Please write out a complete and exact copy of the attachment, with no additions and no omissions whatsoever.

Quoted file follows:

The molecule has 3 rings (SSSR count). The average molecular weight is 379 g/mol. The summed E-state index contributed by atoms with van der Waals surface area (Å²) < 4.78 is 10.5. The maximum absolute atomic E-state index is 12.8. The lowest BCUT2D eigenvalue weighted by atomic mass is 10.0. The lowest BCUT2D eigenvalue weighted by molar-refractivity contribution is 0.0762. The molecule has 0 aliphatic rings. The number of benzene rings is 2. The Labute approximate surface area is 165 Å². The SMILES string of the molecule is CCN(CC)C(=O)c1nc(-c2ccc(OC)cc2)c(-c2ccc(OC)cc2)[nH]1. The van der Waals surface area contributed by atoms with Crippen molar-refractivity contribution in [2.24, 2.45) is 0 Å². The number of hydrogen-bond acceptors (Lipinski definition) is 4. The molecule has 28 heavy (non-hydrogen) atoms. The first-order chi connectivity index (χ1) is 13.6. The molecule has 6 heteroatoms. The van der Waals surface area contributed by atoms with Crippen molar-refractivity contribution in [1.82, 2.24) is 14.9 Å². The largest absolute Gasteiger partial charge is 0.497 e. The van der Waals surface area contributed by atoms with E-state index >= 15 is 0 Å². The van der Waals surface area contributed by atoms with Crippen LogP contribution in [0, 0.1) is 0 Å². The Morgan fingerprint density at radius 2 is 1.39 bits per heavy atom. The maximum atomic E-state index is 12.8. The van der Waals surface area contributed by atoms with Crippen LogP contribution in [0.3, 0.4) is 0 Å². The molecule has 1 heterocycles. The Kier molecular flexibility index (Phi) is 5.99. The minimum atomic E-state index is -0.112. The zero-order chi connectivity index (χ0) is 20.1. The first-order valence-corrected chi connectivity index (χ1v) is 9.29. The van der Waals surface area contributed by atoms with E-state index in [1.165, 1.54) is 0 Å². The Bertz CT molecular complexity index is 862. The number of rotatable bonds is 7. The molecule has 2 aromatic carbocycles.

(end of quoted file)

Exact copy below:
The molecule has 3 rings (SSSR count). The average molecular weight is 379 g/mol. The summed E-state index contributed by atoms with van der Waals surface area (Å²) < 4.78 is 10.5. The maximum absolute atomic E-state index is 12.8. The lowest BCUT2D eigenvalue weighted by atomic mass is 10.0. The lowest BCUT2D eigenvalue weighted by molar-refractivity contribution is 0.0762. The molecule has 0 aliphatic rings. The number of benzene rings is 2. The Labute approximate surface area is 165 Å². The SMILES string of the molecule is CCN(CC)C(=O)c1nc(-c2ccc(OC)cc2)c(-c2ccc(OC)cc2)[nH]1. The van der Waals surface area contributed by atoms with Crippen molar-refractivity contribution in [2.24, 2.45) is 0 Å². The number of hydrogen-bond acceptors (Lipinski definition) is 4. The molecule has 28 heavy (non-hydrogen) atoms. The first-order chi connectivity index (χ1) is 13.6. The molecule has 6 heteroatoms. The van der Waals surface area contributed by atoms with Crippen molar-refractivity contribution in [1.82, 2.24) is 14.9 Å². The largest absolute Gasteiger partial charge is 0.497 e. The van der Waals surface area contributed by atoms with E-state index >= 15 is 0 Å². The van der Waals surface area contributed by atoms with Crippen LogP contribution in [0, 0.1) is 0 Å². The Morgan fingerprint density at radius 2 is 1.39 bits per heavy atom. The maximum atomic E-state index is 12.8. The van der Waals surface area contributed by atoms with Crippen LogP contribution in [0.3, 0.4) is 0 Å². The molecule has 1 heterocycles. The Kier molecular flexibility index (Phi) is 5.99. The minimum atomic E-state index is -0.112. The zero-order chi connectivity index (χ0) is 20.1. The first-order valence-corrected chi connectivity index (χ1v) is 9.29. The van der Waals surface area contributed by atoms with E-state index in [1.165, 1.54) is 0 Å². The Bertz CT molecular complexity index is 862. The number of rotatable bonds is 7. The molecule has 2 aromatic carbocycles.